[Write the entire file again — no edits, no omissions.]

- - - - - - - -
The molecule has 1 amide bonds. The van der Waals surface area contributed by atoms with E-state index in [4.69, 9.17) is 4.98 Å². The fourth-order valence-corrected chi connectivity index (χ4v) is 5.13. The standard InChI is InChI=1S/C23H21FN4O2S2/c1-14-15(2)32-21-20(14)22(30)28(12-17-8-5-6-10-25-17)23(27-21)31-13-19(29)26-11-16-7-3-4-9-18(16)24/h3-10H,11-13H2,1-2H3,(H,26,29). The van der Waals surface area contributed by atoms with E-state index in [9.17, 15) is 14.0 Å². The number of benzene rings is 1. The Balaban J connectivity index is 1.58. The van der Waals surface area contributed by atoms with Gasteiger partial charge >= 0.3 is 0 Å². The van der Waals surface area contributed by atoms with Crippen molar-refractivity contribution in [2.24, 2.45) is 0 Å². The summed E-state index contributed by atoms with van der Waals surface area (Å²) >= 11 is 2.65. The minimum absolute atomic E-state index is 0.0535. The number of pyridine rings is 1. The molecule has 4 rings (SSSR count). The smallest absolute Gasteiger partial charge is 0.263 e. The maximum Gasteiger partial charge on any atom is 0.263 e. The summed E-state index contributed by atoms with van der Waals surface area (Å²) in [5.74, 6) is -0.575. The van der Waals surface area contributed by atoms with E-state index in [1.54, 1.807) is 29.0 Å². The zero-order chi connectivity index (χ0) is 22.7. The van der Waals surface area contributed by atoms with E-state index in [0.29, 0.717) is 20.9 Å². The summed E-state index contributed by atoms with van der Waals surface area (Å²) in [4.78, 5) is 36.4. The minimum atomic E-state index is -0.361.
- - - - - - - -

The molecule has 1 amide bonds. The van der Waals surface area contributed by atoms with E-state index in [4.69, 9.17) is 4.98 Å². The fourth-order valence-corrected chi connectivity index (χ4v) is 5.13. The standard InChI is InChI=1S/C23H21FN4O2S2/c1-14-15(2)32-21-20(14)22(30)28(12-17-8-5-6-10-25-17)23(27-21)31-13-19(29)26-11-16-7-3-4-9-18(16)24/h3-10H,11-13H2,1-2H3,(H,26,29). The van der Waals surface area contributed by atoms with E-state index in [9.17, 15) is 14.0 Å². The number of benzene rings is 1. The Balaban J connectivity index is 1.58. The van der Waals surface area contributed by atoms with Gasteiger partial charge >= 0.3 is 0 Å². The van der Waals surface area contributed by atoms with Crippen molar-refractivity contribution in [2.24, 2.45) is 0 Å². The summed E-state index contributed by atoms with van der Waals surface area (Å²) >= 11 is 2.65. The minimum absolute atomic E-state index is 0.0535. The number of pyridine rings is 1. The molecule has 4 rings (SSSR count). The smallest absolute Gasteiger partial charge is 0.263 e. The maximum Gasteiger partial charge on any atom is 0.263 e. The summed E-state index contributed by atoms with van der Waals surface area (Å²) in [5.74, 6) is -0.575. The van der Waals surface area contributed by atoms with E-state index in [1.54, 1.807) is 29.0 Å². The zero-order chi connectivity index (χ0) is 22.7. The van der Waals surface area contributed by atoms with E-state index in [0.29, 0.717) is 20.9 Å². The summed E-state index contributed by atoms with van der Waals surface area (Å²) in [4.78, 5) is 36.4. The minimum atomic E-state index is -0.361.